Say current LATFOR map would weaken area’s representation
To many city residents, redistricting, whereby states redraw their political maps every decade to reflect population shifts recorded in the most recent census, is an all- too-complex, seemingly esoteric process best left to political pundits and policy wonks.
New York, which has yet to approve redrawn legislative and congressional districts for this year’s election, is among one of the last states to comply with the mandate.
But at a meeting last Wednesday, Feb. 22, of the Downtown Independent Democrats (DID) in Tribeca, the message on redistricting was loud and clear: Partisan redistricting will weaken the Downtown community’s voice as it faces major issues.
In its resolution on redistricting, the DID expressed disappointment in the map released by the New York Legislative Task Force on Demographic Research and Reapportionment (LATFOR). “Both the Senate and Assembly maps have been gerrymandered to favor political parties and incumbent politicians with little or no concern for community representation. This is undemocratic and unwise,” the resolution states.
At the meeting, Assembly Member Brian Kavanagh, who has been in office since 2007 and who stands to get more of Downtown as a result of the redistricting, noted that the LATFOR maps included significant changes.
“There is tremendous uncertainty here regarding the district lines and dates,” Kavanagh said. He added that it now looks as if the lines will be redrawn.
However, time is now of the essence, as the congressional primary has been set for Jun. 26 and the legislative primary for Sept. 11.
In keeping with the recent court decision to appoint a special magistrate to help with redistricting, on Monday, Feb. 27, a panel of judges in federal court in Brooklyn seized control of the congressional part of the redistricting process. They ordered magistrate Roanne L. Mann to prepare a map and deliver a proposal for the judges’ consideration by Mar. 12.
With the help of a redistricting expert, a professor at Columbia Law School, the judges say they will produce a revised congressional map by Mar. 20, the date set for the petitioning of prospective congressional candidates.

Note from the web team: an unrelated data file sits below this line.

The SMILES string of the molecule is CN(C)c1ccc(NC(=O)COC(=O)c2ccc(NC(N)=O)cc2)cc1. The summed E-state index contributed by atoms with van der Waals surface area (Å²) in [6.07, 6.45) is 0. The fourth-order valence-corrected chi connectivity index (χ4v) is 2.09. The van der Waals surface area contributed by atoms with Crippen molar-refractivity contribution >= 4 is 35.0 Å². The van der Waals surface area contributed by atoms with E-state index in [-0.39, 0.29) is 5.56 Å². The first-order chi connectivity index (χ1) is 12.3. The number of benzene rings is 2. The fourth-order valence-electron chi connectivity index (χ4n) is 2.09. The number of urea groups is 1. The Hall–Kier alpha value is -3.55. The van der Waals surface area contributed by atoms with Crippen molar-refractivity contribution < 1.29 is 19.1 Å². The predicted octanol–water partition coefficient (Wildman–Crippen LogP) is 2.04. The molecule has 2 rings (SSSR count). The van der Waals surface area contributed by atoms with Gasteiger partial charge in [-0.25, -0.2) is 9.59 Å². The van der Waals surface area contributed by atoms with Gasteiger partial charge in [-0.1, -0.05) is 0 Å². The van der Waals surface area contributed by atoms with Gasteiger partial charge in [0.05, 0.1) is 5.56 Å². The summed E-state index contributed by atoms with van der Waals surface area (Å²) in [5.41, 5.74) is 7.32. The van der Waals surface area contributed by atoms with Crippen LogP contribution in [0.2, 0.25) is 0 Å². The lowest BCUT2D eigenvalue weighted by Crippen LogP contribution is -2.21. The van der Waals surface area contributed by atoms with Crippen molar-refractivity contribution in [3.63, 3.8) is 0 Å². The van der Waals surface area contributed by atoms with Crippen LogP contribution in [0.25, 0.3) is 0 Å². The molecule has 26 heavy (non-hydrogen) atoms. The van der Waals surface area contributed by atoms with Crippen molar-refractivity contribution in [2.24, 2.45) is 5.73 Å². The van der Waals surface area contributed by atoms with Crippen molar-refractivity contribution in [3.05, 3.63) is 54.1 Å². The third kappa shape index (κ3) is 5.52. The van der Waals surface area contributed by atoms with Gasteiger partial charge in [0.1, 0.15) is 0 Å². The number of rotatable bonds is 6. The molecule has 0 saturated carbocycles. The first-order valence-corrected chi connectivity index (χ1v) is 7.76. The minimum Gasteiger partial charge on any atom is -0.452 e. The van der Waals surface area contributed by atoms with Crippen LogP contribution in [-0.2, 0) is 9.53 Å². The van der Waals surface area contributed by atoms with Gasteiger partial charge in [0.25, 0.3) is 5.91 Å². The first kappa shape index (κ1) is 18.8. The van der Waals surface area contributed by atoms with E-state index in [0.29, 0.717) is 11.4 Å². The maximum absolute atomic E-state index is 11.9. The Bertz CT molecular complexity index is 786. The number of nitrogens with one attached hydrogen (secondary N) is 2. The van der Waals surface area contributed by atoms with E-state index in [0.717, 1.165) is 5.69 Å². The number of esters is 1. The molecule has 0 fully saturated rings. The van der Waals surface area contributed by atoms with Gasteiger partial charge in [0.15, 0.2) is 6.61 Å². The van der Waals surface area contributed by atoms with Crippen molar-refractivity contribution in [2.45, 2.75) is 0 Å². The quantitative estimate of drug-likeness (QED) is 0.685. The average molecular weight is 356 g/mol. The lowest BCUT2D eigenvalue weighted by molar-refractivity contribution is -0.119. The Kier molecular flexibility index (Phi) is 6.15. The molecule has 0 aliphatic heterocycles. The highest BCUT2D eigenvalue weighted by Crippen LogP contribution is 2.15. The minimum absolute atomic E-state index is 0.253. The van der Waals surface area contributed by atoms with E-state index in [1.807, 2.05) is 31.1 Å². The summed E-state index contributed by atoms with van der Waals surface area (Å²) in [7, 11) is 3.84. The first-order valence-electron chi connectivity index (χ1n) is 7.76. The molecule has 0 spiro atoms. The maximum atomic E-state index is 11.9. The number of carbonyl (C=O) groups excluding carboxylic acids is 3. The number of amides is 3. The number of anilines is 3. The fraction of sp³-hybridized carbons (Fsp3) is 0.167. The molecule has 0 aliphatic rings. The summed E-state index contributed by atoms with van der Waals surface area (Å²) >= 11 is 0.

“The most important thing for me from the point of view of a local district leader is that we need to know what the lines are as soon as possible,” said Republican District Leader Janet Hayes.
Hayes said she agreed with the call for community cohesion and cited one example where the opposite was done “in her backyard”: the proposed 75th Assembly District had a bizarre “spike” running north from Midtown west to the Upper West Side, enabling the incumbent’s residence to be included in the district.
“With district lines like these that are drawn to accommodate a single individual,” Hayes said, “it’s no wonder that the average citizen is cynical about the process.”
Paul Newell, Democratic district leader in the 64th Assembly District, is also cynical about the redistricting process. “Albany insiders in both parties drew this map to essentially scratch each others’ backs,” Newell said in an email.
“The [Republican-drawn] Senate map is much, much worse. But Assembly Democrats are equally responsible for it, as they will have to pass those lines,” Newell continued. “Why do they not stand up for their fellow Democrats in the Senate (and the millions of New Yorkers they represent)? Because they get the prize of drawing their own safe districts.”
Newell added that his proposed rules to ensure a more equitable redistricting process would take into account population equity, community cohesion (keeping neighborhoods together as voting blocs), minority representation and geographic compactness.
DID President Jeanne Wilcke explained that it’s important for residents to be informed about the controversy surrounding the changing of lines of elected officials.
Wilcke said that most residents are not aware that state elected officials are “playing” with the area’s voting power by redrawing lines that split up downtown New York City neighborhoods.
“You want officials who represent all of a given neighborhood,” she says. “Community input and pressure is what gets elected officials to do the right thing and represent the people’s interests.”
Underscoring the ill effects of inequitable district lines, Wilcke said, “It is harder to elect a good candidate when only half the community voting power can vote the candidate in, or vote out an official who has wronged your community when only half in the neighborhood can vote that person out.”
Moreover, she said, Soho would not be what it is today without residents organizing to get laws changed to legalize artists’ live/work lofts.
“Many of our state elected officials promised to allow an independent commission to redraw fair district lines,” Wilcke said. “That hasn’t happened…If our elected officials cannot do the job, it is time for the judges to step in and force fair voting districts for the people.”
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